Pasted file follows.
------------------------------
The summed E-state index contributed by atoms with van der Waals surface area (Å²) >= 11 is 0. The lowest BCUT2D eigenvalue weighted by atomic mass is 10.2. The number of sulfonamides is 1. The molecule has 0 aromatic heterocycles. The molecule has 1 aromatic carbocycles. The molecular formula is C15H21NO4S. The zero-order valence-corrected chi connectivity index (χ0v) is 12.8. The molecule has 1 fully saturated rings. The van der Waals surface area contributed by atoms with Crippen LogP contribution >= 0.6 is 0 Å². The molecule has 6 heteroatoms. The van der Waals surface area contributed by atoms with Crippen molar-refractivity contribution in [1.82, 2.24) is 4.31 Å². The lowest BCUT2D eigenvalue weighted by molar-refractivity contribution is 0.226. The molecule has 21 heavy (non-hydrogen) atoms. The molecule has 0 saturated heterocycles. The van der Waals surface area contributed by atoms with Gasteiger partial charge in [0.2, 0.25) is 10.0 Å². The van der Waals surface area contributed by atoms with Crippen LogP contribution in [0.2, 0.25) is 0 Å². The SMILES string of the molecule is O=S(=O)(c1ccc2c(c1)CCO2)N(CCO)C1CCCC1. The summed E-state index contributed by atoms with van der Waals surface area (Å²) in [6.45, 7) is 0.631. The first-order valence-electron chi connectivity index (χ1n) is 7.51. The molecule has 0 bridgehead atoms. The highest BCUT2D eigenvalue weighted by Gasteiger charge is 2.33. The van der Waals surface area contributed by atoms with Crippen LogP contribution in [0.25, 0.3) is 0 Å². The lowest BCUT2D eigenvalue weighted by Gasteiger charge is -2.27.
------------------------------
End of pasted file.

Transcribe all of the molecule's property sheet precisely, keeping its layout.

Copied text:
The summed E-state index contributed by atoms with van der Waals surface area (Å²) >= 11 is 0. The lowest BCUT2D eigenvalue weighted by atomic mass is 10.2. The number of sulfonamides is 1. The molecule has 0 aromatic heterocycles. The molecule has 1 aromatic carbocycles. The molecular formula is C15H21NO4S. The zero-order valence-corrected chi connectivity index (χ0v) is 12.8. The molecule has 1 fully saturated rings. The van der Waals surface area contributed by atoms with Crippen LogP contribution >= 0.6 is 0 Å². The molecule has 6 heteroatoms. The van der Waals surface area contributed by atoms with Crippen molar-refractivity contribution in [1.82, 2.24) is 4.31 Å². The lowest BCUT2D eigenvalue weighted by molar-refractivity contribution is 0.226. The molecule has 21 heavy (non-hydrogen) atoms. The molecule has 0 saturated heterocycles. The van der Waals surface area contributed by atoms with Gasteiger partial charge in [0.2, 0.25) is 10.0 Å². The van der Waals surface area contributed by atoms with Crippen LogP contribution in [0.2, 0.25) is 0 Å². The SMILES string of the molecule is O=S(=O)(c1ccc2c(c1)CCO2)N(CCO)C1CCCC1. The summed E-state index contributed by atoms with van der Waals surface area (Å²) in [6.45, 7) is 0.631. The first-order valence-electron chi connectivity index (χ1n) is 7.51. The molecule has 0 bridgehead atoms. The highest BCUT2D eigenvalue weighted by Gasteiger charge is 2.33. The van der Waals surface area contributed by atoms with Crippen LogP contribution in [0.25, 0.3) is 0 Å². The lowest BCUT2D eigenvalue weighted by Gasteiger charge is -2.27.